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Jonathan Strange and Mr Norrell Paperback – January 1, 2005
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- Publisher : Bloomsbury USA; Edition Unstated (January 1, 2005)
- Language : English
- Paperback : 800 pages
- ISBN-10 : 1582346038
- ISBN-13 : 978-1582346038
- Item Weight : 1.7 pounds
- Dimensions : 5.5 x 2.3 x 8.2 inches
- Customer Reviews:
"A timely novel highlighting the worth and delicate nature of Nature itself." -Delia Owens Learn more
Top reviews from the United States
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I've read a lot of reviews of the kindle version of this book stating that it is boring, (as if it were a fact.) Everyone is entitled to their opinion, but to flat out say it's boring is an insult to what I consider to be a masterpiece. “Not my cup of tea” would be the better thing to say. For me, it was a page turner, and I actually wish it were longer. I'm inclined to think that if it were infinitely long, I'd just keep on reading and reading!
Why do I love this book so much? The writing, for one thing. It's beautiful, and I just love the way the author described things. I almost laughed out loud at some of the comic descriptions of characters, but other times the descriptions were just plain creepy or haunting.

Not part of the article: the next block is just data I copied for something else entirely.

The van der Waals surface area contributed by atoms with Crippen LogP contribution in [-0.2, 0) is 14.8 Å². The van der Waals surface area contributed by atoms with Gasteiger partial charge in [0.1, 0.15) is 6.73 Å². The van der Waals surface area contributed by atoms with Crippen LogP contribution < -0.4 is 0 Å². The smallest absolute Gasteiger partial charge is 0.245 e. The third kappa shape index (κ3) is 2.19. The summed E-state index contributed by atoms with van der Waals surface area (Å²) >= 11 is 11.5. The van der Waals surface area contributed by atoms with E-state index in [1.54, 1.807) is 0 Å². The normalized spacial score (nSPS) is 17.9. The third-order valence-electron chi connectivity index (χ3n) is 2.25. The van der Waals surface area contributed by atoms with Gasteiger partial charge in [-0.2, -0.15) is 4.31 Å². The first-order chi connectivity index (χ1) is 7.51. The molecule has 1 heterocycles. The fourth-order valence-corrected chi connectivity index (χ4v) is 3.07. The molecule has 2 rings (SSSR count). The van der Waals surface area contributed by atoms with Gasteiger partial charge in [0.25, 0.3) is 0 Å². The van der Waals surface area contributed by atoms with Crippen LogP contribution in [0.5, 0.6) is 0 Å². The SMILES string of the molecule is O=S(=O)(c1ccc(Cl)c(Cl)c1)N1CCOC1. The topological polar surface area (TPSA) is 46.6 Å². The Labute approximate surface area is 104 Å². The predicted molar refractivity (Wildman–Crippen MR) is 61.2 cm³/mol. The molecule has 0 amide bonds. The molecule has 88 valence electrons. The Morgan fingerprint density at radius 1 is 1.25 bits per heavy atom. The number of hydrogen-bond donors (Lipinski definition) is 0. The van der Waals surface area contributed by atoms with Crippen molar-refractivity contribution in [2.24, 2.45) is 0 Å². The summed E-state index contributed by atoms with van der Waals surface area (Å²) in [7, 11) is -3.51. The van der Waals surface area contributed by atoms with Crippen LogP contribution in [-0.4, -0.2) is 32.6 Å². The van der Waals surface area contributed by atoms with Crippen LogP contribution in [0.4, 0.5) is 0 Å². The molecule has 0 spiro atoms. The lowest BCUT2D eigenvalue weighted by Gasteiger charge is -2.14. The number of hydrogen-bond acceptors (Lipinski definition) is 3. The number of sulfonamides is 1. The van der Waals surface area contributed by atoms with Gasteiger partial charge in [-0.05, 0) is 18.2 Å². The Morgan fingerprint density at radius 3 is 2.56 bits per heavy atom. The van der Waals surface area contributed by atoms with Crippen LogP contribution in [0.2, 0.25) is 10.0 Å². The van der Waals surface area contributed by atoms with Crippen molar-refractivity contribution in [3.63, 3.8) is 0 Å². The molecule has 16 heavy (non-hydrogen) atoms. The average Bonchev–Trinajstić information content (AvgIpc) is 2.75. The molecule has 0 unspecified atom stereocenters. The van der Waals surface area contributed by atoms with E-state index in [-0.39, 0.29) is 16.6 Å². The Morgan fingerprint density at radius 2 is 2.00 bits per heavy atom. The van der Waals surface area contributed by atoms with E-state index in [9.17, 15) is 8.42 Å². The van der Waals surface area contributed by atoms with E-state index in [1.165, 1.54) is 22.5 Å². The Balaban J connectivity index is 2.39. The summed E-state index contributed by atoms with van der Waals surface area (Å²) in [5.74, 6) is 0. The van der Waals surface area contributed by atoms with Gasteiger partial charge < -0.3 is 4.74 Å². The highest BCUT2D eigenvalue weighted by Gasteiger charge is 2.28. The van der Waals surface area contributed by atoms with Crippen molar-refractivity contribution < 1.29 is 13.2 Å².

The plot was also very interesting to me. The characters are fully fleshed out, and I came to feel as if I knew them. A lot of the book is spent describing things and on conversations between characters, without a lot actually happening, per sey, but to me, it just never got boring. Most of the actual action happens near the end. It's not a thriller, but to me, it's infinitely better. And no, this is not “Harry Potter for grown ups.” I personally prefer it to Harry Potter, but if it's two magicians flinging fireballs at each other you're looking for, this isn't it. The magic tends to be things like walking through mirrors, making it rain, and conjuring up visions.